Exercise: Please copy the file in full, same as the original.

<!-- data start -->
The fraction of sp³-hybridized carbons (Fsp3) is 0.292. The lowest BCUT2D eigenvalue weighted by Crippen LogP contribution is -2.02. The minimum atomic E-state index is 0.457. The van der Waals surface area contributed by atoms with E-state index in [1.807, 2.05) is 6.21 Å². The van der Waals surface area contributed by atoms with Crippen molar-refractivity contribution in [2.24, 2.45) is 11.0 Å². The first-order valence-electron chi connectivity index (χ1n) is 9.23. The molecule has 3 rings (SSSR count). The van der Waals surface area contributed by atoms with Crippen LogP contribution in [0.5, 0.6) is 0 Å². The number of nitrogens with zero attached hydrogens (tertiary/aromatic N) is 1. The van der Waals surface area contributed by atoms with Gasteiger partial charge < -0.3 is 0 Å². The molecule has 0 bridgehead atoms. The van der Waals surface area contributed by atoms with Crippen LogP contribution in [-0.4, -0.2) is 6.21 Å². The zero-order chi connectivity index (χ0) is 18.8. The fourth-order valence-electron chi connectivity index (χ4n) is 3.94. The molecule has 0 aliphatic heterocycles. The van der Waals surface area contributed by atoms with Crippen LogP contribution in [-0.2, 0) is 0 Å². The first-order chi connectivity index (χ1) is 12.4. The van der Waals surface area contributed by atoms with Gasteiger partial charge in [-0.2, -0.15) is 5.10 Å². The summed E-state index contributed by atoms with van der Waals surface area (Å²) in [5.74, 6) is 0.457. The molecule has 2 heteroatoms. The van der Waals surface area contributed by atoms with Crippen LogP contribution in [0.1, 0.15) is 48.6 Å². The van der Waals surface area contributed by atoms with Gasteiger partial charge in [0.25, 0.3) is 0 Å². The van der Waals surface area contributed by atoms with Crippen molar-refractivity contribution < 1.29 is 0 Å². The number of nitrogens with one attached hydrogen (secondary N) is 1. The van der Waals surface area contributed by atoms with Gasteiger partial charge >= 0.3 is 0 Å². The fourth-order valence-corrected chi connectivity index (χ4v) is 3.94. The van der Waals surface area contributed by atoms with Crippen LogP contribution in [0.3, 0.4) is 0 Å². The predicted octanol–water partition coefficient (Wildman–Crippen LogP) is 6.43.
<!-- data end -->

The fraction of sp³-hybridized carbons (Fsp3) is 0.292. The lowest BCUT2D eigenvalue weighted by Crippen LogP contribution is -2.02. The minimum atomic E-state index is 0.457. The van der Waals surface area contributed by atoms with E-state index in [1.807, 2.05) is 6.21 Å². The van der Waals surface area contributed by atoms with Crippen molar-refractivity contribution in [2.24, 2.45) is 11.0 Å². The first-order valence-electron chi connectivity index (χ1n) is 9.23. The molecule has 3 rings (SSSR count). The van der Waals surface area contributed by atoms with Crippen LogP contribution in [0.5, 0.6) is 0 Å². The number of nitrogens with zero attached hydrogens (tertiary/aromatic N) is 1. The van der Waals surface area contributed by atoms with Gasteiger partial charge < -0.3 is 0 Å². The molecule has 0 bridgehead atoms. The van der Waals surface area contributed by atoms with Crippen LogP contribution in [-0.4, -0.2) is 6.21 Å². The zero-order chi connectivity index (χ0) is 18.8. The fourth-order valence-electron chi connectivity index (χ4n) is 3.94. The molecule has 0 aliphatic heterocycles. The van der Waals surface area contributed by atoms with Crippen LogP contribution in [-0.2, 0) is 0 Å². The first-order chi connectivity index (χ1) is 12.4. The van der Waals surface area contributed by atoms with Gasteiger partial charge in [-0.2, -0.15) is 5.10 Å². The summed E-state index contributed by atoms with van der Waals surface area (Å²) in [5.74, 6) is 0.457. The molecule has 2 heteroatoms. The van der Waals surface area contributed by atoms with Crippen LogP contribution in [0.1, 0.15) is 48.6 Å². The van der Waals surface area contributed by atoms with Gasteiger partial charge in [0.25, 0.3) is 0 Å². The van der Waals surface area contributed by atoms with Crippen molar-refractivity contribution < 1.29 is 0 Å². The number of nitrogens with one attached hydrogen (secondary N) is 1. The van der Waals surface area contributed by atoms with Gasteiger partial charge >= 0.3 is 0 Å². The fourth-order valence-corrected chi connectivity index (χ4v) is 3.94. The van der Waals surface area contributed by atoms with Crippen LogP contribution in [0.3, 0.4) is 0 Å². The predicted octanol–water partition coefficient (Wildman–Crippen LogP) is 6.43.